Line 8: 1 train in 3 between Reuilly Diderot and Créteil Pointe du Lac and between Balard and Concorde only, between 6am-10am and 4pm-8pm;

Line 9: 1 train in 2; Stations such as Bonne Nouvelle, Grands Boulevards, Richelieu Drouot will be closed.

Line 10: 1 train in 2 between 6.30am – 9.30am only;

Line 11: 2 trains in 3 between 6am-11am and 1 train out of 3 between 4.30pm-7.30pm; Stations such as Jourdain, Pyrénées, Rambuteau and Hôtel de Ville will be closed.

Line 12: 1 train in 3 from 5.30am – 9.30am and 2 out of 3 trains between 4.30pm – 8pm;

Line 13: 1 train in 2 in the morning, 1 train in 3 in the afternoon. Services only between 5.30am and 8pm.

Line 14: traffic will be normal, but due to planned works the line will close at 10pm.


RER A: 1 train out of 2. The connection maintained at Nanterre prefecture. Auber station will be closed.

RER B: 1 train out of 2. The connection will maintained at Gare du Nord. The last train to leave Châtelet will be around 11pm.

RER C: 1 train out of 3.

RER D: 2 trains out of 5 on average. The connection will be maintained between Châtelet and Gare de Lyon.

RER E: 1 train out of 5 on average.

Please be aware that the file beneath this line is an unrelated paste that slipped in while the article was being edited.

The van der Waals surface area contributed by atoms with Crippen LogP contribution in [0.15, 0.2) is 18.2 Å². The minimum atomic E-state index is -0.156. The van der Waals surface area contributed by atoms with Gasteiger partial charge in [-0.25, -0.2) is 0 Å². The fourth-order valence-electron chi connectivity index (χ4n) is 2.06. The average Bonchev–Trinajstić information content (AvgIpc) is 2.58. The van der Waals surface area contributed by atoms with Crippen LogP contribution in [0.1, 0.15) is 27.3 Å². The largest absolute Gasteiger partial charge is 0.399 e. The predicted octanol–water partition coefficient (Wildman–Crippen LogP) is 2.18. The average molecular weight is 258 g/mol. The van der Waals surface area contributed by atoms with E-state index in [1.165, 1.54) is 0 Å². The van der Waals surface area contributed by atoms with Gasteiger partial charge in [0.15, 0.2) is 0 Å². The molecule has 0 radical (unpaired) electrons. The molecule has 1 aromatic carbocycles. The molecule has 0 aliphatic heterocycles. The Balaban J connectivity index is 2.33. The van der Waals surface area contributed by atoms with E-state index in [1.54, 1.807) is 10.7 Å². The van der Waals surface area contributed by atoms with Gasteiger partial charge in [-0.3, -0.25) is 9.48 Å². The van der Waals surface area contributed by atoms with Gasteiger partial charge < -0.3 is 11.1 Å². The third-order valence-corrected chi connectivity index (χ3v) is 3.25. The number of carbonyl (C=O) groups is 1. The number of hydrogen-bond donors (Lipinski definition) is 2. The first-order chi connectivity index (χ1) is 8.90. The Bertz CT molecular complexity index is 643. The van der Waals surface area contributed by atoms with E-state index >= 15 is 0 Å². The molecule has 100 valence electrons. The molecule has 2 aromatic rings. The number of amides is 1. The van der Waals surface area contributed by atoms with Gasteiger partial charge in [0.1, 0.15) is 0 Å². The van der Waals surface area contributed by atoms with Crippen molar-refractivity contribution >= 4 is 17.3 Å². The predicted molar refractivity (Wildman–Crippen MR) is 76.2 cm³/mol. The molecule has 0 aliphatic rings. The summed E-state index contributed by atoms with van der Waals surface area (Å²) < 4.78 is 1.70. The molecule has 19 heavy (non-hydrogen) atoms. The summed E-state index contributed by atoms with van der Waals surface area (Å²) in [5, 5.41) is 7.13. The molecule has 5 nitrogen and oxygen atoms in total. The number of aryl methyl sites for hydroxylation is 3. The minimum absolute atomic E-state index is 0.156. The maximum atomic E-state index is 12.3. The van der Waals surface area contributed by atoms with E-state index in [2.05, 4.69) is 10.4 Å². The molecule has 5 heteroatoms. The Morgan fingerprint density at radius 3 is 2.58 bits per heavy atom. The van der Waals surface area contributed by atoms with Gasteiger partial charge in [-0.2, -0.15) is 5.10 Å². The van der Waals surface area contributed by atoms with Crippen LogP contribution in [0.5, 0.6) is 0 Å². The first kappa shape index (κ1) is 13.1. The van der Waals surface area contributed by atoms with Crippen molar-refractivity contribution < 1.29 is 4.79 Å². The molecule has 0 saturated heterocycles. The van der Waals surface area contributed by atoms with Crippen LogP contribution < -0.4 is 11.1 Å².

Line K: 1 train will run out of 2, but trains will not run outside of peak hours.

Lines H, J, L, N, P and U lines: 1 train out of 3 will run.

Line R: 2 trains out of 5 will run on average. Trains will only run during rush hour between Gare de Lyon and Montargis/Montereau via Moret.


Strikes and blockades at France’s ports have led to severe disruption in recent days, and unions expect more of the same on Thursday. This is largely targeted at commercial ports but could also affect ferry traffic.

READ ALSO Should you cancel a trip to France because of strikes and demos?

Fuel shortages

Because of the public transport strikes, commuters should expect heavier traffic levels on main routes in and out of cities on Thursday.

Refinery workers will continue with their strikes and blockades until Thursday at 9pm, at which point workers will vote on whether or not to renew the strikes

The French energy ministry has begun issuing requisition orders to force striking oil workers to release gasoline and diesel for service stations, which are running dry because of a lack of deliveries in some parts of the country.

MAP Where in France are blockades causing fuel shortages


In a pattern replicated across the country, the SNUipp-FSU union has warned that as many as 140 of Paris’s 645 primary schools will remain closed on Thursday, and predicted 70 percent of school staff in the capital would join the strike. It will be the second highest number of closures since 172 schools stayed shut for the walkout of January 18.

Refuse collection

The government has begun forcing striking refuse collectors in Paris back to work using requisition laws, however local officials estimate that it will take up to two weeks to clear the estimated 9,000 tonnes of rubbish from the capital’s streets.


Marches and demos will take place in towns and cities around France. In Paris, the march begins at 2pm at Place de la Bastille and heads to Opéra – there will be road closures along the road.